There is no easy way to deal with the grief of losing a child and after eight years of painful memories of her daughter, Annette Watson of Caney, found her peace by writing a book about the life of her 21-year-old daughter Kayla.
Annette was not a writer but when her pastor suggested she write a book about her daughter, the idea began to grow. After giving it some thought, she began by posting some memories of Kayla on social media, and the words seem to be coming by a guiding hand. Response from her friends was overwhelming and left many weeping as they read a few paragraphs she would post from time to time.
Soon it became apparent to her that God was confirming he was calling her to write a book about her daughter. She knew it would not be easy to bring up all the emotions of grief, but felt it was a way to keep Kayla’s memory alive for all those she touched and inspired during her short life.
Kayla’s early life attending grade school in Caney was marred by teasing and bullying because she had bad teeth and was treated like an ugly duckling. By the time she was in seventh grade, Annette decided she could not stand seeing her daughter suffer the humiliation and withdrew her and enrolled her in Stringtown School. Things began to change and when she entered ninth grade, Annette moved her to Tushka.
The ugly duckling was quickly turning into a princess on the basketball court and with her personality became a favorite of the students. She sought out people who seemed to have no friends, who seemed unimportant and unpopular. Her relationship with God defined her and she used her basketball as a platform to draw others. She told her mother once, “I know people look up to me and I want them to see Jesus in me.”
“I think the things she suffered at an early age in school, like teasing, being ostracized and feeling alone made her sensitive to others,” said Annette. “She always went out of her way to be nice to them. Kayla was always spiritual beyond her years and it seemed to draw people to her.”
Although small in stature, Kayla’s quickness, ball handling and smart play made her dominate on the court. During her junior year when she returned to play arch rival Caney, Kayla put on a dazzling performance, scoring 39 points.
The princess was elevated to queen status during her senior year when she was named Homecoming Queen and class Salutatorian. “She never found her identity in her success in sports or academics,” said Annette. “Her relationship with God defined her.”
She was interviewed on several occasions by KHKC Radio sportscaster Ricky Chase. “I have covered Atoka County basketball for almost thirty years and I can only recall a handful that would standout like Kayla Watson and Crystal Robinson. She would always give the glory to God for her performance.”
At her senior sports banquet Coach Chris Hall said she was one of Tushka’s most decorated players. She won Atoka/Johnston County Conference MVP both her junior and senior years. She won McDonald’s All State and Coach’s All State Award. She was the only player at Tushka to ever win both awards.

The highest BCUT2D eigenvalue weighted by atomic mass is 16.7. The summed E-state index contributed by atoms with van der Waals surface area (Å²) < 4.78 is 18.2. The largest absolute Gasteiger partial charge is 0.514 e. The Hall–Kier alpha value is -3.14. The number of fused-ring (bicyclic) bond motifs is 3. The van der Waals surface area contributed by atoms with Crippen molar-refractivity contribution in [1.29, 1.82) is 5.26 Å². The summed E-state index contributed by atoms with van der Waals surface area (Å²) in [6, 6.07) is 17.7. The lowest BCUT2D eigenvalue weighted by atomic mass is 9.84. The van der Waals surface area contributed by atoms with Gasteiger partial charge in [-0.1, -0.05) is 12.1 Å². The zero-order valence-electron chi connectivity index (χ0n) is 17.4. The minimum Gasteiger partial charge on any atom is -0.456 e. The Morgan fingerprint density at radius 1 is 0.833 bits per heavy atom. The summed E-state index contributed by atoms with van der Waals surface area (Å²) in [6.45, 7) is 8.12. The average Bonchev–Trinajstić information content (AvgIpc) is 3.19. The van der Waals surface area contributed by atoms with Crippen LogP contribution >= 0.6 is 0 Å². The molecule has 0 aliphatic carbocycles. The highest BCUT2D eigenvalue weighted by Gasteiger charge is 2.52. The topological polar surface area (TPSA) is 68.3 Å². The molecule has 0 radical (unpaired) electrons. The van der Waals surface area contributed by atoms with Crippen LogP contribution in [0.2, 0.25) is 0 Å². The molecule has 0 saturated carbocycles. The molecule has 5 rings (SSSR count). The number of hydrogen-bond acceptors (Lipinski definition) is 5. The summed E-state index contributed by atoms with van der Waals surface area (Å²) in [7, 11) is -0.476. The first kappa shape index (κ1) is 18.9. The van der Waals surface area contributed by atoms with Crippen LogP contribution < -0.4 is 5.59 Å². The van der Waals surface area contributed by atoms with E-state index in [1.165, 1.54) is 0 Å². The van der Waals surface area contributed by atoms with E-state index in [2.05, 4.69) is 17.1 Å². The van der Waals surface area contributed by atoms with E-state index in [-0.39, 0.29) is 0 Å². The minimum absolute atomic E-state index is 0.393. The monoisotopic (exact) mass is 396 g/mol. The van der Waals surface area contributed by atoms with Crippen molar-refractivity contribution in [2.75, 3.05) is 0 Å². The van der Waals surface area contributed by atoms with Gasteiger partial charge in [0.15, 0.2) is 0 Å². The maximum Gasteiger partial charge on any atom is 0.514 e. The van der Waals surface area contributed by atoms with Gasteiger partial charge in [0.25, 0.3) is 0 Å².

She had two scholarship offers and chose SWOSU in Weatherford where she quickly caught the eye of the coach who had only seen her on video. She visited the campus in the spring and played a pickup game with the current team members.
“She was the best athlete in the gym that day,” said Coach Shelly Pond. “She was super quick and a great shooter with great court vision. She knew when to push the pace and when to slow it down. These types of players don’t come along often.”
Kayla started every game in her sophomore year at SWOSU and was destined to become a star player in her junior year. It wasn’t only her athleticism but her love of life, as explained by Coach Pond. “She was truly an amazing lady and I think about her daily and still miss her ornery little giggle.”
Kayla had spent the weekend at home in Caney and was headed back to college on Sept. 4, 2005. The trip would end tragically near Ada when the car she was riding in was run off the road and overturned, throwing her from the vehicle.
Annette struggled with the reality that she was gone and her husband Ronnie, didn’t know what to do to comfort her. “Sometimes I would wake up in the middle of the night and she was gone,” said Ronnie. “She had gone to sit at Kayla’s grave. We had a bench set up at the grave so she could sit when she wanted.”
They later adopted two children and there were some difficult times when many would have just thrown in the towel, but Annette had made a commitment to God and she knew her daughter would not want her to quit.
“It’s like Kayla inspires her and she wants to make her proud,” said Ronnie.
Annette was grateful to receive help from Angela Bagby, English teacher, at Caney High School, who was happy to edit the book and write a review. In her review Bagby writes, “This story takes the reader on a journey of love and faith. She uses Kayla’s voice to express the emotions so powerful that you will find it hard to put the book down. A story about a simple young lady from a small town who loved to play basketball.”
Annette cried a river of tears when she first started posting excerpts in November and was getting such an overwhelming wave of support to continue. She waited until after Christmas to start writing and with a strong commitment the book was done in six weeks.
“I have been able to move beyond the absolute unbearable experience of losing a child and I hope my book will help others do the same,” she said.
The book title, “Going Home Early “ is now available on Amazon and a book signing will be held at the Kiamichi Technology Center in Durant on May 25 from 10 a.m. to 2 p.m.